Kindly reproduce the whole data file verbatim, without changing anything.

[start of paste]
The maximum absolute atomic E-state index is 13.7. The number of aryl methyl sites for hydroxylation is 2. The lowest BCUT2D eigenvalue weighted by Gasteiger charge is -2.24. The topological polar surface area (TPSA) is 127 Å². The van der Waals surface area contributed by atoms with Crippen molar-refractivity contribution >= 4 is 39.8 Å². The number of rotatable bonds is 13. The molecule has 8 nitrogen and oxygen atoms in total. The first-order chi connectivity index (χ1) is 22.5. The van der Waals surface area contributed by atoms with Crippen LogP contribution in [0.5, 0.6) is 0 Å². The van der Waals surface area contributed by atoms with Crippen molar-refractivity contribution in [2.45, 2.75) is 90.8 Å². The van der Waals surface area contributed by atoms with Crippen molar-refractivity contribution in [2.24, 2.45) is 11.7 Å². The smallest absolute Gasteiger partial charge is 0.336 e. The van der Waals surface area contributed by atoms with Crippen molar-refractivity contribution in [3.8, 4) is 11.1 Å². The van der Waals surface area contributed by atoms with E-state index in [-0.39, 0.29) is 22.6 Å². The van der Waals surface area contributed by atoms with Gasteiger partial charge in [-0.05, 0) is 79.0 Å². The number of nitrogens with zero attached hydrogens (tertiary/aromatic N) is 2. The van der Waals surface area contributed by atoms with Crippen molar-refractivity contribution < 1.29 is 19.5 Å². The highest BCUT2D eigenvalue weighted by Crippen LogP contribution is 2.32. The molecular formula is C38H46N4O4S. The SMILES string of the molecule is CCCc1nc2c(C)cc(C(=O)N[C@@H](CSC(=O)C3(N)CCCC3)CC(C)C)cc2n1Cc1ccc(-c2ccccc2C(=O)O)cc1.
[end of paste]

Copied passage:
The maximum absolute atomic E-state index is 13.7. The number of aryl methyl sites for hydroxylation is 2. The lowest BCUT2D eigenvalue weighted by Gasteiger charge is -2.24. The topological polar surface area (TPSA) is 127 Å². The van der Waals surface area contributed by atoms with Crippen molar-refractivity contribution >= 4 is 39.8 Å². The number of rotatable bonds is 13. The molecule has 8 nitrogen and oxygen atoms in total. The first-order chi connectivity index (χ1) is 22.5. The van der Waals surface area contributed by atoms with Crippen LogP contribution in [0.5, 0.6) is 0 Å². The van der Waals surface area contributed by atoms with Crippen molar-refractivity contribution in [2.45, 2.75) is 90.8 Å². The van der Waals surface area contributed by atoms with Crippen molar-refractivity contribution in [2.24, 2.45) is 11.7 Å². The smallest absolute Gasteiger partial charge is 0.336 e. The van der Waals surface area contributed by atoms with Crippen molar-refractivity contribution in [3.8, 4) is 11.1 Å². The van der Waals surface area contributed by atoms with E-state index in [-0.39, 0.29) is 22.6 Å². The van der Waals surface area contributed by atoms with Gasteiger partial charge in [-0.05, 0) is 79.0 Å². The number of nitrogens with zero attached hydrogens (tertiary/aromatic N) is 2. The van der Waals surface area contributed by atoms with Crippen molar-refractivity contribution < 1.29 is 19.5 Å². The highest BCUT2D eigenvalue weighted by Crippen LogP contribution is 2.32. The molecular formula is C38H46N4O4S. The SMILES string of the molecule is CCCc1nc2c(C)cc(C(=O)N[C@@H](CSC(=O)C3(N)CCCC3)CC(C)C)cc2n1Cc1ccc(-c2ccccc2C(=O)O)cc1.